“He was an uncommonly kind and good man who extended kindness to people in ways that were important,” she said. “He represented what it meant to be a good member of the community.”

Roy and wife Dora’s son Pony has also spent his entire life in the Lake Forest and Lake Bluff area. Born in the early 1940’s, he has also dedicated much of his time to various organizations through the years.

“Having a deeply rooted family history brings a sense of belonging and ownership,” Pony explained of the contributions his family members have made to Lake Forest. “It is also a sense of gratitude and appreciation for my ancestors’ hard work, and a desire to give back to the community.”

The Generations Continue

In 1979, Pony and his wife Kathleen “Gridely” purchased the popular Robertson’s Men’s Store, which was located on Deerpath Road in the same building as the recently closed Blockbuster Video.

“As local business owners we developed an attachment to our customers, our community and our fellow citizens,” Pony explained.  “We appreciated our good fortune, fun and friendships and never had a thought of moving elsewhere.”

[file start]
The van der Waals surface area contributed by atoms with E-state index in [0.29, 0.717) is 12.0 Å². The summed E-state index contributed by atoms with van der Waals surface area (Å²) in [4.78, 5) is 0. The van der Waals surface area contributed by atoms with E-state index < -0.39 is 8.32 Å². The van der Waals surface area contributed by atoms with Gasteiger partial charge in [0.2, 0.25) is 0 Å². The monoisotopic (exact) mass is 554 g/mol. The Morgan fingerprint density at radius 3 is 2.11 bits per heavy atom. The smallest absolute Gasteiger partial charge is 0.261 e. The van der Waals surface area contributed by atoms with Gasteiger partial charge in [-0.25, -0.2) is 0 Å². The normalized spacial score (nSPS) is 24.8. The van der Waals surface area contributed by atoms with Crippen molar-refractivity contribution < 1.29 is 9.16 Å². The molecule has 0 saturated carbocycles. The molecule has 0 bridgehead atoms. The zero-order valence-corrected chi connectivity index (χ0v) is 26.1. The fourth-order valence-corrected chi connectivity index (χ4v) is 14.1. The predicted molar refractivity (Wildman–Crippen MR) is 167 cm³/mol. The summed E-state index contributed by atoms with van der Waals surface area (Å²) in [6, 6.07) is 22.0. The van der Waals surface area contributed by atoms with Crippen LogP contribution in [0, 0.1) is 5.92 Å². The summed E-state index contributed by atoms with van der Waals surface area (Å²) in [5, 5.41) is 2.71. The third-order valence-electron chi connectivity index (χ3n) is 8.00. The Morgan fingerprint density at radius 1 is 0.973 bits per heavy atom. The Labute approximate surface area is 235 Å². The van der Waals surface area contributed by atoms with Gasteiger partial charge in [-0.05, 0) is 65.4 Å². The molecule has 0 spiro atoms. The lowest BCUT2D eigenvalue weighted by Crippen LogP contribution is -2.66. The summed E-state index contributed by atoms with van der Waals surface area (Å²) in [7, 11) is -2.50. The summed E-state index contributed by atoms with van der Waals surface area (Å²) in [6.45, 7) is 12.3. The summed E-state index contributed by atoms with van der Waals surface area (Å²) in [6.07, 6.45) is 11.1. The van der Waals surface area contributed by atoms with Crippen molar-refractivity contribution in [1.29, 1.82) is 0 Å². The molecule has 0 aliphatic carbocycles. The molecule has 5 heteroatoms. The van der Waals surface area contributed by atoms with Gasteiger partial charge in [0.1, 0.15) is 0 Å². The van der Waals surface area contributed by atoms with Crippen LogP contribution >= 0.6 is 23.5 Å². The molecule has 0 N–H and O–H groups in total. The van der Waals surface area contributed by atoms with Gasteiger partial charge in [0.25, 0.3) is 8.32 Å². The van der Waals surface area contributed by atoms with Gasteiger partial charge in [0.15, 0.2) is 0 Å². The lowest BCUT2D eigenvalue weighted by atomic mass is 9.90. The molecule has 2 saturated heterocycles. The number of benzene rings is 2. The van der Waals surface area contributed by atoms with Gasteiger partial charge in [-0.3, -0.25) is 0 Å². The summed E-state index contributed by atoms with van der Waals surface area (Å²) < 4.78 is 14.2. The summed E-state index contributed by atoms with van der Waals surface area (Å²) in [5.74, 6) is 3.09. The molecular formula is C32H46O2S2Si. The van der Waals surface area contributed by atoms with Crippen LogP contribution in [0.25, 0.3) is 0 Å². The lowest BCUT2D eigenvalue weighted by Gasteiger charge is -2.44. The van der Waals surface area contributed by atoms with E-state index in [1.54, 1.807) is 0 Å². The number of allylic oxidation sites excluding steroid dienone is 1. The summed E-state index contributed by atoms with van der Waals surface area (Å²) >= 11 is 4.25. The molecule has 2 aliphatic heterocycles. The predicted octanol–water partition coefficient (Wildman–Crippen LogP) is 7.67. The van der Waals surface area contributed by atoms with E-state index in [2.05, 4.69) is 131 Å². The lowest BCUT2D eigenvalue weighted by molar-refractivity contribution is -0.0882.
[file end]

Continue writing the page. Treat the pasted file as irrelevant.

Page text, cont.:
In 1982, the sixth Lake Forest generation of Swantons was born to their family, when Pony and Gridley had their son Padraic.

They enjoyed a successful 14-year run at Robertson’s, but decided to close the store for good in 1993. That did not keep the couple, who live in Lake Bluff, from remaining important figures in the community.

Pony has served as both the village cerk and as a trustee for the , is a volunteer at Lake Bluff’s , and is a member of the American Legion.

His wife Gridley has served on the board for the Chamber of Commerce, as a volunteer at , and also at the Vliet Center.

Their son Padraic, now in his 20s, has begun his own service by serving as a member of the Lake Bluff Fourth of July Committee.

And it is quite possible that the seventh Lake Forest generation of Swanton’s may not be too far off, since Padraic Swanton is engaged to be married this August.

“It’s hard to foresee the future,” said Pony, “but Padraic sees the advantages of growing up here, and presumably would like to raise a family here.”